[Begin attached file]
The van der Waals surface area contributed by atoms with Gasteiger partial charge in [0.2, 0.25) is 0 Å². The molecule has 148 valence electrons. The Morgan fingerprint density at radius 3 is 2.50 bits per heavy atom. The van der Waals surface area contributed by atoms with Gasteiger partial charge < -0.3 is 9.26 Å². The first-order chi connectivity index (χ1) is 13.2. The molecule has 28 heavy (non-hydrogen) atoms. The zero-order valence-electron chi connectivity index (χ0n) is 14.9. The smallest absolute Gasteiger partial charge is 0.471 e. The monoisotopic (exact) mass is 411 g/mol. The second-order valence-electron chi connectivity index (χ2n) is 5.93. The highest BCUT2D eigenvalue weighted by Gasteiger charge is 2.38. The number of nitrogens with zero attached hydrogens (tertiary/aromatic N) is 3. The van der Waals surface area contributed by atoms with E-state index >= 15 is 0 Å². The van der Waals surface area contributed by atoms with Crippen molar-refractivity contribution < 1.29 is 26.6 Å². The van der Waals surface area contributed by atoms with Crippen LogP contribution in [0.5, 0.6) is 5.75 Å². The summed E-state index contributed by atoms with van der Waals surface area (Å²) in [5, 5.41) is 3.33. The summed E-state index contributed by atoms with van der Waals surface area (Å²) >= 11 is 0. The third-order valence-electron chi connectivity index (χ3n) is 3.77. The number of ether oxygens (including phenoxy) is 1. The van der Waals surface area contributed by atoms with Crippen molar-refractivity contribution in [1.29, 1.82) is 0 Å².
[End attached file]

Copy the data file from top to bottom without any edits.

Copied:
The van der Waals surface area contributed by atoms with Gasteiger partial charge in [0.2, 0.25) is 0 Å². The molecule has 148 valence electrons. The Morgan fingerprint density at radius 3 is 2.50 bits per heavy atom. The van der Waals surface area contributed by atoms with Gasteiger partial charge < -0.3 is 9.26 Å². The first-order chi connectivity index (χ1) is 13.2. The molecule has 28 heavy (non-hydrogen) atoms. The zero-order valence-electron chi connectivity index (χ0n) is 14.9. The smallest absolute Gasteiger partial charge is 0.471 e. The monoisotopic (exact) mass is 411 g/mol. The second-order valence-electron chi connectivity index (χ2n) is 5.93. The highest BCUT2D eigenvalue weighted by Gasteiger charge is 2.38. The number of nitrogens with zero attached hydrogens (tertiary/aromatic N) is 3. The van der Waals surface area contributed by atoms with E-state index >= 15 is 0 Å². The van der Waals surface area contributed by atoms with Crippen molar-refractivity contribution < 1.29 is 26.6 Å². The van der Waals surface area contributed by atoms with Crippen LogP contribution in [0.5, 0.6) is 5.75 Å². The summed E-state index contributed by atoms with van der Waals surface area (Å²) in [5, 5.41) is 3.33. The summed E-state index contributed by atoms with van der Waals surface area (Å²) >= 11 is 0. The third-order valence-electron chi connectivity index (χ3n) is 3.77. The number of ether oxygens (including phenoxy) is 1. The van der Waals surface area contributed by atoms with Crippen molar-refractivity contribution in [1.29, 1.82) is 0 Å².